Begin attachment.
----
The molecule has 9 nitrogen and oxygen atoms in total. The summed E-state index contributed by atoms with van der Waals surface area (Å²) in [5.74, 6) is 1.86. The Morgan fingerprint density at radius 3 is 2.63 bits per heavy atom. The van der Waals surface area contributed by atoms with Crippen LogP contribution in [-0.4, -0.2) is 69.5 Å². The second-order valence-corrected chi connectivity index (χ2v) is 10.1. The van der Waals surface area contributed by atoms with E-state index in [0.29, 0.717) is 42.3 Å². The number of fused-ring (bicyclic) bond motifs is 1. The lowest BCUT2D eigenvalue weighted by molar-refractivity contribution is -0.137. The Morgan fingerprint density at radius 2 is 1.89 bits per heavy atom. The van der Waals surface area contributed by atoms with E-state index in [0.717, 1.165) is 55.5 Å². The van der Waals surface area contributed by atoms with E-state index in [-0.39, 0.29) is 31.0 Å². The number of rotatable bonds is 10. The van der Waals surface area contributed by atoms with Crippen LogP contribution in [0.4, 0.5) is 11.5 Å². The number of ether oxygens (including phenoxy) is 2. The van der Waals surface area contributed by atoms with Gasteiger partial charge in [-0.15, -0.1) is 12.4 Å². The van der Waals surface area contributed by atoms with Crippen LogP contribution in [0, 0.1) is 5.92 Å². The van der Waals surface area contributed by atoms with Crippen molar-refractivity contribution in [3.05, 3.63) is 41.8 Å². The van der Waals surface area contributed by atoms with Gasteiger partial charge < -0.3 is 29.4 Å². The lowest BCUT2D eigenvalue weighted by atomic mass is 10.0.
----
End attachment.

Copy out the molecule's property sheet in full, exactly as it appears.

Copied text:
The molecule has 9 nitrogen and oxygen atoms in total. The summed E-state index contributed by atoms with van der Waals surface area (Å²) in [5.74, 6) is 1.86. The Morgan fingerprint density at radius 3 is 2.63 bits per heavy atom. The van der Waals surface area contributed by atoms with Crippen LogP contribution in [-0.4, -0.2) is 69.5 Å². The second-order valence-corrected chi connectivity index (χ2v) is 10.1. The van der Waals surface area contributed by atoms with E-state index in [0.29, 0.717) is 42.3 Å². The number of fused-ring (bicyclic) bond motifs is 1. The lowest BCUT2D eigenvalue weighted by molar-refractivity contribution is -0.137. The Morgan fingerprint density at radius 2 is 1.89 bits per heavy atom. The van der Waals surface area contributed by atoms with E-state index in [0.717, 1.165) is 55.5 Å². The van der Waals surface area contributed by atoms with E-state index in [-0.39, 0.29) is 31.0 Å². The number of rotatable bonds is 10. The van der Waals surface area contributed by atoms with Crippen LogP contribution in [0.4, 0.5) is 11.5 Å². The number of ether oxygens (including phenoxy) is 2. The van der Waals surface area contributed by atoms with Gasteiger partial charge in [-0.15, -0.1) is 12.4 Å². The van der Waals surface area contributed by atoms with Crippen LogP contribution in [0, 0.1) is 5.92 Å². The van der Waals surface area contributed by atoms with Crippen molar-refractivity contribution in [3.05, 3.63) is 41.8 Å². The van der Waals surface area contributed by atoms with Gasteiger partial charge < -0.3 is 29.4 Å². The lowest BCUT2D eigenvalue weighted by atomic mass is 10.0.